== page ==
What you are probably referring to is a way of categorizing books based on their difficulty level. It is called Guided Reading Levels and was developed by Irene Fountast and Gay Su Pinnell in 1996. The 26 Guided Reading Levels use ten criteria to categorize books:
- genre (fiction and nonfiction and their subcategories)
- text structure (the way the text is organized, usually chronologically, but sometimes comparing and contrasting; using cause and effect; and problem and solution)
- content (the subject matter)
- themes and ideas (the big ideas which the author is trying to show)
- language and literary features (dialog, literary devices and technical language, for example)
- sentence complexity (simple sentences are usually easier; complex sentences are usually harder)
- vocabulary (the words a child is likely to know at a certain grade)
- words (the number and the difficulty level)
- illustrations (graphics of all kinds)
- book and print features (length of a page, layout, subheadings, and table of contents, for example)
This system grew out of a somewhat simpler method of categorizing reading material developed by Reading Recovery in New Zealand. The Reading Recovery method creates 20 levels and uses four criteria:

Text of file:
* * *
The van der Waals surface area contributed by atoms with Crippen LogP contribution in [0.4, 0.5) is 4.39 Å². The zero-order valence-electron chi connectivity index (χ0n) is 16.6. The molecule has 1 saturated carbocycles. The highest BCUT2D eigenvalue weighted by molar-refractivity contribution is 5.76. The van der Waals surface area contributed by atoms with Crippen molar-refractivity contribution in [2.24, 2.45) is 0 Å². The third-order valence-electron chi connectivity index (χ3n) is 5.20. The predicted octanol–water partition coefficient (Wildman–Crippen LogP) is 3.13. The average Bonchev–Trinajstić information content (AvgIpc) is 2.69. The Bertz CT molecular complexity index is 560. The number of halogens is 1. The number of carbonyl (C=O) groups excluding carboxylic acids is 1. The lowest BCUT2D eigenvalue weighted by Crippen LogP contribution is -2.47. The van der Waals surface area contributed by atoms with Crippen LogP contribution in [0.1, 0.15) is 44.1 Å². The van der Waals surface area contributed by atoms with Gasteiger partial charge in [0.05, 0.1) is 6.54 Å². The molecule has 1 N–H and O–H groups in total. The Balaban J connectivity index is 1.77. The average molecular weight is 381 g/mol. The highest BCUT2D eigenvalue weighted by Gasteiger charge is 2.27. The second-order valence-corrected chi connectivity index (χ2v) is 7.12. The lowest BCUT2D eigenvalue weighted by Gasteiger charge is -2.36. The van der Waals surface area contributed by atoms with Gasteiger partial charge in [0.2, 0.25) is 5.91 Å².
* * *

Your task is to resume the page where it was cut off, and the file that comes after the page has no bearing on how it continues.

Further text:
- book and print features
- content, themes and ideas
- text structure, and
- language and literary elements
Another method which I talked about in an earlier blog is the Lexile Score.
These three methods of categorizing reading difficulty in children’s texts are some of the latest methods in an effort going back to the 1870’s. In 1923 a formula was introduced by Lively and Pressey based on word frequency and sentence length. In 1935, Gray and Leary identified 44 factors that should be considered. Within thirty years, 200 readability formulas had been proposed.
Then, for about a generation, these kinds of formulas grew out of fashion. But with the advent of computers, new systems have been developed based on word frequencies and sentence length. The Guided Reading Levels is one of them.
Turquoise means your child is reading at an end of first grade or beginning of second grade reading level.
For more information on the Guided Reading Levels, go to http://www.fountasandpinnellleveledbooks.com. For a chart comparing several methods of categorizing children’s texts, go to http://www.readinga-z.com/learninga-z-levels/level-correlation-chart/.